Chinese elderly patients' perceptions of their rehabilitation needs following a stroke
ABSTRACT Stroke is the third leading cause of death and disability among Chinese elderly patients in Hong Kong and yet the rehabilitation needs of these patients are rarely explored. The aim of this study was to identify the rehabilitation needs of Chinese elderly patients following a stroke. The study adopted an ethnographic approach, information being gathered by the researcher through interviews with 15 key informants selected by purposive sampling. The perceptions of patients as to their own needs were sought at three stages of recovery - in the acute and rehabilitation settings and at 1 month following discharge. Ethical approval was gained from the Chinese University Faculty of Medicine ethical committee and access agreed by the hospital authorities. Verbal approval was gained from the patients before each interview, following confirmation of the voluntary nature of participation and assurance of confidentiality and anonymity. The researcher's role was also clearly stated. Analysis of the interview data produced five categories of patient need at the three stages of recovery, namely informational, physical, psychological, social and spiritual. The most frequently stated, but largely unmet, need in all settings was the need for information, particularly information about the reasons for stroke and about the activities that promote recovery. In the acute and rehabilitation settings patients' responses indicated a need to be respected as individuals, to be addressed by name and to be provided with privacy. Although the Barthel Index administered during interviews charted recovery at different rates, nurses did not always make links between the level of functional ability and the help needed with physical tasks. They also failed to recognize the relationship between physical and psychological needs and the equal importance of both in recovery from stroke. As Chinese elderly patients tend to take a passive role in seeking help and information, nurses play a significant role in the identification of individual rehabilitation needs. Implications for nursing practice are discussed.
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ABSTRACT: The aim was to obtain the best available knowledge on stroke survivors' experiences of rehabilitation. The increase in demands for accountability in health care and acknowledgement of the importance of client participation in health decisions calls for systematic ways of integrating this perspective. A systematic review of qualitative studies was performed. A literature search in MEDLINE, CINAHL, PsycINFO, and EMBASE was conducted. Suitability for inclusion was based on selected criteria: published qualitative studies written in English from 1990 to 2008 on stroke survivors' experiences of rehabilitation in a clinical setting. Data analysis entailed extracting, editing, grouping, and abstracting findings. Twelve studies were included. One theme, "Power and Empowerment" and six subcategories were identified: 1) Coping with a new situation, 2) Informational needs, 3) Physical and non-physical needs, 4) Being personally valued and treated with respect, 5) Collaboration with health care professionals and 6) Assuming responsibility and seizing control. The synthesis showed that stroke survivors' experiences of rehabilitation reflected individual and relational aspects of power and empowerment. The capacity to assume power and empowerment was a dynamic rather than a progressive issue, and enabling empowerment was a matter of weighing contrasting issues against each other, e.g. the right to decide versus the right not to decide.Scandinavian Journal of Occupational Therapy 09/2011; 18(3):163-71. DOI:10.3109/11038128.2010.509887 · 1.13 Impact Factor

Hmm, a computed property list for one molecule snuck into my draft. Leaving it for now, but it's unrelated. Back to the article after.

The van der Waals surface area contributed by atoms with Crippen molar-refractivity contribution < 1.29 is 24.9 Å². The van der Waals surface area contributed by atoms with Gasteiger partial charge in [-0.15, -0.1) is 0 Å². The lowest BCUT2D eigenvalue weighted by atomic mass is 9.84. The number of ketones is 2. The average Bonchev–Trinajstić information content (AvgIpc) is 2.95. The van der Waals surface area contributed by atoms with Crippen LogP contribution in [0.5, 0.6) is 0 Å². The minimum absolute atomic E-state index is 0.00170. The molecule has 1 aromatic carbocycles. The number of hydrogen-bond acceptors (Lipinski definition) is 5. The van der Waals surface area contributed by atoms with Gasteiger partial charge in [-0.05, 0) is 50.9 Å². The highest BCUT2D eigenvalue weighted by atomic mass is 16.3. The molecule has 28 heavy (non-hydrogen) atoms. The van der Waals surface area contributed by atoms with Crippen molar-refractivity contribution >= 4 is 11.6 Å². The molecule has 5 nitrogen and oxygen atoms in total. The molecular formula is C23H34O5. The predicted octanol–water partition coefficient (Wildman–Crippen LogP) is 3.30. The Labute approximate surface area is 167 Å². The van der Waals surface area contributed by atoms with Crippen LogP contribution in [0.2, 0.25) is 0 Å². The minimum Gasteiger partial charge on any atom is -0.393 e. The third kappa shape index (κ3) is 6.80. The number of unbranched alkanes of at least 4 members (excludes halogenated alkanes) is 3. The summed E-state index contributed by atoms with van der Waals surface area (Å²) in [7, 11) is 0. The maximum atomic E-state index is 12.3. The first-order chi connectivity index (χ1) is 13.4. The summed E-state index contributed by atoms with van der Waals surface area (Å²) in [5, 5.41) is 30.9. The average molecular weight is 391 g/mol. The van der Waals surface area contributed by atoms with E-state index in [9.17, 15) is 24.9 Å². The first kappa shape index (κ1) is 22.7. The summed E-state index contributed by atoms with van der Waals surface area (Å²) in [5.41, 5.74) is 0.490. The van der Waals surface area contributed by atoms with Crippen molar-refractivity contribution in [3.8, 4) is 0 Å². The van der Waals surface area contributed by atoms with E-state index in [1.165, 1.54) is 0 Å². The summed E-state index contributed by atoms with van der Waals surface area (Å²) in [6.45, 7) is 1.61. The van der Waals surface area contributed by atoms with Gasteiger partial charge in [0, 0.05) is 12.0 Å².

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ABSTRACT: This research examines the association of religious participation with mortality using a longitudinal data set collected from 9,017 oldest-old aged 85+ and 6,956 younger elders aged 65 to 84 in China in 2002 and 2005 and hazard models. Results show that adjusted for demographics, family/social support, and health practices, risk of dying was 24% (p < 0.001) and 12% (p < 0.01) lower among frequent and infrequent religious participants than among nonparticipants for all elders aged 65+. After baseline health was adjusted, the corresponding risk of dying declined to 21% (p < 0.001) and 6% (not significant), respectively. The authors also conducted hazard models analysis for men versus women and for young-old versus oldest-old, respectively, adjusted for single-year age; the authors found that gender differentials of association of religious participation with mortality among all elderly aged 65+ were not significant; association among young-old men was significantly stronger than among oldest-old men, but no such significant young-old versus oldest-old differentials in women were found.Research on Aging 01/2011; 33(1):51-83. DOI:10.1177/0164027510383584 · 1.23 Impact Factor